Breast cancer is second only to lung cancer as the leading cause of cancer death among women. This year alone, nearly 180,000 women in the U.S. will be diagnosed with invasive breast cancer, and some 40,000 will die from it, according to the American Cancer Society. There are some risk factors that a woman cannot control, such as her age and race as well as genetics, or family history, but there are also choices she can make to lower her odds of getting it. Among them, says a new study: steering clear of hormone replacement therapy, which new research confirms increases a woman's chances of developing breast cancer.
Researchers at the Kaiser Permanente Center for Health Research in Portland, Ore., concluded there is definitely a link between breast cancer and the use of menopausal hormone therapy, particularly estrogen-progestin treatment combinations. Since 1990, "breast cancer rates dropped in parallel with hormone use just as it rose in parallel to it," says oncologist Andrew Glass, lead author of the study published in the Journal of the National Cancer Institute.
Glass and his colleagues reviewed the medical histories of 7,386 women (in the database of Kaiser Permanente Northwest) diagnosed with invasive breast cancer between 1980 and 2006. They found that breast cancer incidence rose 25 percent from the early 1980s to the early 1990s—a period when an increasing number of women were getting mammograms and also undergoing hormone therapy to control menopause symptoms and prevent chronic disease. Glass acknowledges that the jump in breast cancer could be attributed to more women getting mammograms, because the test can find cancers that might otherwise go undetected until the disease has progressed.
But Glass notes that mammography rates among women in the Kaiser plan leveled off in the early 1990s, providing researchers with a perfect opportunity to study the relationship between breast cancer and hormone therapy use. They discovered that breast cancer incidence had moved in tandem with hormone use from the early 1990s onward. During the 1990s, the incidence of breast cancer climbed by about 15 percent, in synchrony with a growing number of women receiving hormone replacement therapy.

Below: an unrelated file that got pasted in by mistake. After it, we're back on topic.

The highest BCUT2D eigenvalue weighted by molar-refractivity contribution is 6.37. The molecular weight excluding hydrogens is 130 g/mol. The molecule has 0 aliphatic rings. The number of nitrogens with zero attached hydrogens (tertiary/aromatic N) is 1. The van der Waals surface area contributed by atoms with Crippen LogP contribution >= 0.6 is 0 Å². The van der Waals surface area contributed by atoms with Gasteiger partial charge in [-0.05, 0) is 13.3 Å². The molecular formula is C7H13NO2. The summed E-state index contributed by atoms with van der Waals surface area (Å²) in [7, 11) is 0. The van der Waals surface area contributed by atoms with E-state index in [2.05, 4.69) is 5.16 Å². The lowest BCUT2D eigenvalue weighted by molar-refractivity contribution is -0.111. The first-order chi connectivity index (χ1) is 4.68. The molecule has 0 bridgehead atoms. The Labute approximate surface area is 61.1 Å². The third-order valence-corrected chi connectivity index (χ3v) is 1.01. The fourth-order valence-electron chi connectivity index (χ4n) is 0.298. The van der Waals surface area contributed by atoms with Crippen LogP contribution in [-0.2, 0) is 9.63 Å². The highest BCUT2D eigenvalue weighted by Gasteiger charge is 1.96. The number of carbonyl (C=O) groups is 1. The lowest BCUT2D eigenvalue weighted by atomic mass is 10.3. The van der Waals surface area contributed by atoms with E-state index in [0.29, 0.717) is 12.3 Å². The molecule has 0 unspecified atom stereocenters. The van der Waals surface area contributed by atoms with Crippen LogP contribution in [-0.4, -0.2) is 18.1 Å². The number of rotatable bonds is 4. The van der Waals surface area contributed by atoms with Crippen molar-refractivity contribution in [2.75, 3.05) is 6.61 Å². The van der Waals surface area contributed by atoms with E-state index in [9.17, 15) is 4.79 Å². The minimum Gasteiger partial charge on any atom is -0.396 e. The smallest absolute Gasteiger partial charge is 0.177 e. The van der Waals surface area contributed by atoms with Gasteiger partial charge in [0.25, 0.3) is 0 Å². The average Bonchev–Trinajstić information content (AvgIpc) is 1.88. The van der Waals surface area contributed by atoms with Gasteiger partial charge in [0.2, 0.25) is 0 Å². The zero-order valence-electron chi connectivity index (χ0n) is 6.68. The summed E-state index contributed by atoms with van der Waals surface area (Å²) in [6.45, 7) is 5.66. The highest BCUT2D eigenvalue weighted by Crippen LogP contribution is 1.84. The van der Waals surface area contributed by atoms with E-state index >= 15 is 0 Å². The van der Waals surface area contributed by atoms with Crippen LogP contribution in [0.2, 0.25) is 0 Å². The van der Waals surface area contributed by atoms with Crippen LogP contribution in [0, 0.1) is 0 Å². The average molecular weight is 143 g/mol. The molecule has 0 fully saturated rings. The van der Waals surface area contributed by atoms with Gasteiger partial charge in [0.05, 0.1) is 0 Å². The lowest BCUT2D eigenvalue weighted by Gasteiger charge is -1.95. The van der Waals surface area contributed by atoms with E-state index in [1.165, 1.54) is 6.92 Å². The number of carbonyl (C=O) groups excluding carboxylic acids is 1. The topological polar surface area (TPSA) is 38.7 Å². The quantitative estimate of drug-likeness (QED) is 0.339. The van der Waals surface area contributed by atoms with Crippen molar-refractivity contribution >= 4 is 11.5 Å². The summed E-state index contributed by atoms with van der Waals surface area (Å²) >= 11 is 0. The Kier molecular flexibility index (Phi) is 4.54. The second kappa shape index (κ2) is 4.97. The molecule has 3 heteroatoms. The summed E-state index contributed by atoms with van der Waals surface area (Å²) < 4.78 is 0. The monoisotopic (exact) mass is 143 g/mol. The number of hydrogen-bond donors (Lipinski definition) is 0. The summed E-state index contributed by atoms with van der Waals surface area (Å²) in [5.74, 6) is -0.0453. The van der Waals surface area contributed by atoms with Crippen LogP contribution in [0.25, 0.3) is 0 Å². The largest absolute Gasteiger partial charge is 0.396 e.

In 2001 the trend reversed: Breast cancer rates initially dipped gradually, but dropped sharply in mid-2002, when many women in the U.S. stopped hormone replacement therapy after the Women's Health Initiative, a large clinical trial involving estrogen-progestin therapy, was stopped after it was determined that the risks—most notably the increased likelihood of developing breast cancer—outweighed the benefits.
Consistent with the national trend, the number of women in the Kaiser plan taking hormone replacement therapy plummeted in 2002; from 2003 to 2004, breast cancer incidence slid 18 percent then continued on a downward trajectory. These patterns were largely limited to women aged 45 years and older, those most likely to use estrogen to control hot flashes, and to the types of breast cancer that grow when exposed to hormones.
"It's not exact cause and effect, but it's as close as you can be in epidemiology," Glass says. "There is no other explanation [besides hormone therapy] for what we've found."
"This is a corroboration other analyses in the U.S. and Europe have shown the same thing," says Donald Berry, a professor and chairman of the biostatistics department at the University of Texas M.D. Anderson Cancer Center in Houston.
But does hormone therapy—once touted as being heart-healthy and preventing bone-thinning osteoporosis—offer any benefits? "To get rid of hot flashes and to make it through the night, it's probably a reasonable thing," Berry says. "But don't count on it having any long-term beneficial effects."
Glass stresses that there are other treatments for cardiovascular and bone health that are more effective and less risky. "The only reason to take [hormones] now is for menopausal symptoms," he says, "and it should be the smallest dose for the shortest time."